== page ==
The bulls are out and running with gold futures smashing through the $US1,800 barrier, its highest finish since 2011, thanks to the ongoing uncertainty caused by the COVID-19 pandemic.
Gold for August delivery climbed 1.1 per cent to settle at $US1,800.50 an ounce, or about $2,606.71 an ounce in Australian dollar terms, and there is every reason to believe that it will only continue climbing.
A quick poll of analysts by Stockhead found that the majority believed that gold would easily exceed $US2,000 an ounce by the end of this year.
Minelife senior resources analyst and founding director Gavin Wendt says gold is benefiting from the growing concern that COVID-19’s immediate and longer-term impacts on global economies have been badly underestimated.
Along with other drivers such as the trillions of dollars of stimulus that central banks are feeding into the economy and the possibility of negative interest rates in the US, Wendt believes the next milestone is the all-time record of around $US1,920 an ounce.
RM Corporate Finance director and responsible executive Guy Le Page believes there is every chance of seeing a run on gold well in excess of $US2,000 by the end of the year or even sooner.
This is due to pending economic shocks such as projections of economic recovery along with trade and political tensions.
Meanwhile, Simon Popple of UK-based Brookville Capital also believes that with all the money printing and uncertainty in the market, gold is likely to exceed $US2,000 an ounce in 2021.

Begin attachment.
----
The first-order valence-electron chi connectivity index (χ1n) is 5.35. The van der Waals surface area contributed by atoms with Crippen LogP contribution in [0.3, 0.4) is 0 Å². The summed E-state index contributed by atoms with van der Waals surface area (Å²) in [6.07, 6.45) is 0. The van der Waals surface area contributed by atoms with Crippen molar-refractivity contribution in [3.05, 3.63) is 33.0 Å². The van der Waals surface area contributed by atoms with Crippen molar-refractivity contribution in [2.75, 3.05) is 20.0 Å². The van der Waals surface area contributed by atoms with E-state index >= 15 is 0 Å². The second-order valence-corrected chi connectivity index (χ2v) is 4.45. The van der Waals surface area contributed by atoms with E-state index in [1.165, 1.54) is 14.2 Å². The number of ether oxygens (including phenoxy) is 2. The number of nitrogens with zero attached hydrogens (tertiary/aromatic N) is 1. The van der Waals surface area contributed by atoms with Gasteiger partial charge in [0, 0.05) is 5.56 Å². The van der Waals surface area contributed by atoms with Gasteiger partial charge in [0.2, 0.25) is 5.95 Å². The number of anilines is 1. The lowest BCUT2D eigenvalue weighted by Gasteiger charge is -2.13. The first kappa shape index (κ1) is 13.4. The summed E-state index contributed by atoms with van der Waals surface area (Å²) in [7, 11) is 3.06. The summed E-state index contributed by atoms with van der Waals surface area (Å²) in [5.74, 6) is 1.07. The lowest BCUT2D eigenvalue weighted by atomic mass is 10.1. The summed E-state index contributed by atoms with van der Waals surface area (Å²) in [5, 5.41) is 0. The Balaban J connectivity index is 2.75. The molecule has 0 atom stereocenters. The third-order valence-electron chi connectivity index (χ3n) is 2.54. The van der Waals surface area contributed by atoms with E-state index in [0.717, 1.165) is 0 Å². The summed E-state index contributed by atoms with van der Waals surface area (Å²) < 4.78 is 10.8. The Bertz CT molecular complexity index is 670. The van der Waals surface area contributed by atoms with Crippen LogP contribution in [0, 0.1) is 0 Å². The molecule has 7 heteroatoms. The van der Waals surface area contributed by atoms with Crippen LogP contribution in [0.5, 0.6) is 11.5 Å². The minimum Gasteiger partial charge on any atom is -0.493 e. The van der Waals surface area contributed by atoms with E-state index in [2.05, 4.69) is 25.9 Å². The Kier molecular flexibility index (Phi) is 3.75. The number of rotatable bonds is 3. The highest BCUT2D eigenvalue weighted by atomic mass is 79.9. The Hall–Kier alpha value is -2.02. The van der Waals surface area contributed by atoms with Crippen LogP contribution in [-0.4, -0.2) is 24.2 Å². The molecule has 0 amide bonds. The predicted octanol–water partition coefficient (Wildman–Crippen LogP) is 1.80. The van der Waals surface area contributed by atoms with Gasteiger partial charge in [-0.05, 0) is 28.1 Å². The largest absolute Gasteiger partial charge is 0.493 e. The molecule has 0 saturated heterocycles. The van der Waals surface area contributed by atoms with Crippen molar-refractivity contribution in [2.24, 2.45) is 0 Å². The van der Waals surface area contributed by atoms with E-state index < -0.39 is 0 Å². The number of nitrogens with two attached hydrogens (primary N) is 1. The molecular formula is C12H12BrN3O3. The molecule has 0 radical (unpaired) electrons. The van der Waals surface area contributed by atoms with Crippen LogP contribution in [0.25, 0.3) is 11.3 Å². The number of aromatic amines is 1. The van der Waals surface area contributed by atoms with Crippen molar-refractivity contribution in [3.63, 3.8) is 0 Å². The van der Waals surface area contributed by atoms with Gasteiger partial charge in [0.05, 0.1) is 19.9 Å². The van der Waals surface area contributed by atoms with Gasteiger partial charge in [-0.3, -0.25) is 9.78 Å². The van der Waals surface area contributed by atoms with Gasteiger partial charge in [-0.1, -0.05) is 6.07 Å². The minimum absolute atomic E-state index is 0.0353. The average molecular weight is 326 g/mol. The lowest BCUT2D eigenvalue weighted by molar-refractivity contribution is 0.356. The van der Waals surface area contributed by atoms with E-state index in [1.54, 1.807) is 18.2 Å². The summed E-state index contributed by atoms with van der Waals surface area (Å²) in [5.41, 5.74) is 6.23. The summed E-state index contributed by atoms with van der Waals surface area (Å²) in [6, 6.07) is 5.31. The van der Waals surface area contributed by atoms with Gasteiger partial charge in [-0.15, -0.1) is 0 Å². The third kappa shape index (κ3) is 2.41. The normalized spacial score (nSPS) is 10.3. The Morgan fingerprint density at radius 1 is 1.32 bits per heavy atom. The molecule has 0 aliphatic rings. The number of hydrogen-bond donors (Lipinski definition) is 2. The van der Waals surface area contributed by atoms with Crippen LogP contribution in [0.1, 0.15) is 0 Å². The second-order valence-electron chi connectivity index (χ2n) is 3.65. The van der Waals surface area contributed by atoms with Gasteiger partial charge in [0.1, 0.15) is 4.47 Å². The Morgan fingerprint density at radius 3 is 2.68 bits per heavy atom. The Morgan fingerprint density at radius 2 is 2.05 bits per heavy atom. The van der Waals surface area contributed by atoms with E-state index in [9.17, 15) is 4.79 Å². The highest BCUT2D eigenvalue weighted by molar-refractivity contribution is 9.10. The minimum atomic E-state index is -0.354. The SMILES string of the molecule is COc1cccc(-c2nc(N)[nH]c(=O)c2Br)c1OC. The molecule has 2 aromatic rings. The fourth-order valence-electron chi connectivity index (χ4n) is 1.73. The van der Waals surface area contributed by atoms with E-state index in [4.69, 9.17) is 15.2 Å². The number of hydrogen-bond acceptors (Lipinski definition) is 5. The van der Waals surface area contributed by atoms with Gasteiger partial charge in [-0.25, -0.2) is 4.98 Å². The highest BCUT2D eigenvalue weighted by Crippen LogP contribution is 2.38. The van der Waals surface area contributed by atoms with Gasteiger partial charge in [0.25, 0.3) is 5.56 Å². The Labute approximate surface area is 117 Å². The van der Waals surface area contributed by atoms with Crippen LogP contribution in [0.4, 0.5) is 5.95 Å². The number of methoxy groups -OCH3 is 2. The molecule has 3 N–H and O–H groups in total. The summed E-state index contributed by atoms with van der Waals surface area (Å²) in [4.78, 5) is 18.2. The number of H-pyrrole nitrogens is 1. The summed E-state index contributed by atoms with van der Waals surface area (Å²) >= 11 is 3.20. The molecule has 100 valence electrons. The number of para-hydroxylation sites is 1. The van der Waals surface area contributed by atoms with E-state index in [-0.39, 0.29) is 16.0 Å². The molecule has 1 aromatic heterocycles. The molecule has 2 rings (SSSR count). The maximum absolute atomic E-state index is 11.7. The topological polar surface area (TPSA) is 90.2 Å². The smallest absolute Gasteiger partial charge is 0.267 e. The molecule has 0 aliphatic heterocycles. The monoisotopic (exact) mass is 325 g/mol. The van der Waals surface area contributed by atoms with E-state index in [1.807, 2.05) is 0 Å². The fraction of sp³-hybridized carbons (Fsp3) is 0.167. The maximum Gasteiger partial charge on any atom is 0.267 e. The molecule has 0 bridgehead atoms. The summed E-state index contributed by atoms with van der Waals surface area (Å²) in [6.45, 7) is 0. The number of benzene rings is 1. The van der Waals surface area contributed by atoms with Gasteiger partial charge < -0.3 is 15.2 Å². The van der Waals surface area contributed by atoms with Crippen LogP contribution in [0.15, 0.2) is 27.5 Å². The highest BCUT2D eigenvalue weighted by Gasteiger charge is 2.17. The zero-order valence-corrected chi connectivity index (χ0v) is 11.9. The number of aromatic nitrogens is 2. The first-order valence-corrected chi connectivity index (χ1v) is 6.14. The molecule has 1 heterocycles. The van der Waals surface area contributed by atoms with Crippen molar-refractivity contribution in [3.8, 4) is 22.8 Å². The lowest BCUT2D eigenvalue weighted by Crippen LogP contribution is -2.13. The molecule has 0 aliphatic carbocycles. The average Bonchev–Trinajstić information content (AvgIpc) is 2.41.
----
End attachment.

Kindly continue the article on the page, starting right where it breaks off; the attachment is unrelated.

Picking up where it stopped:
Infinigold chief executive officer Jon Deane reckons the gold price could hit $US2,000 an ounce this year and between $US2200 and $US2300 by early next year.
And they are not alone.
Citibank and Goldman Sachs have previously forecast that gold prices would push to $US2,000 an ounce in the medium term, while the Bank of America was decidedly more bullish, raising its 18-month price target to $US3,000 an ounce in April.
High prices a drawcard
With gold prices trending as they are, companies that were previously involved in other commodities are now entering the sector at a rapid pace.
One-time battery hopeful HIPO Resources (ASX:HIP) has now signed a binding heads of agreement to acquire a 70 per cent interest in Zamia Resources, which owns four exploration permits in Queensland that include two historical open pit mines.
The permits cover 115sqkm in the Drummond Basin, a region that has an endowment of more than 6.5 million ounces of gold and a long history of mining.
The two mines on its permits produced about 93,000 ounces of gold in the late 1980s to early 1990s.
HIPO says the Lucky Break mine is open on all sides and was mined to just 30m depth, with potential for the discovery of further economic resources.
Meanwhile, the Belyando deposit hosts an envelope of gold mineralisation about 280m long and up to 160m wide.
There is also potential for new gold mineralisation to be defined through the assessment of multiple high-order gold-arsenic soil anomalies.
Base metals-focused Victory Mines (ASX:VIC) has reached a deal to earn up to an 80 per cent interest in the past producing Coogee gold mine near Kambalda, Western Australia.
The mine currently contains a resource of 96,000 tonnes grading 3.4 grams per tonne (g/t) gold.
Victory Mines says the project hosts advanced exploration targets with excellent potential along strike and at depth. It also benefits from proximity to existing producers with established infrastructure and operating mines.
They join companies such as Volt Resources (ASX:VRC), which signed a binding terms sheet to acquire the Luiri Hills project in Zambia in May, and Graphex Mining (ASX:GPX), which is earning up to 80 per cent in two exploration projects in Mali.
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Barry Stroman was a reporter for Zerg Watch, before becoming the lead editor. Barry has previously worked for Wired, MacWorld, PCWorld, and VentureBeat covering countless stories concerning all things related to tech and science. Barry studied at NYU.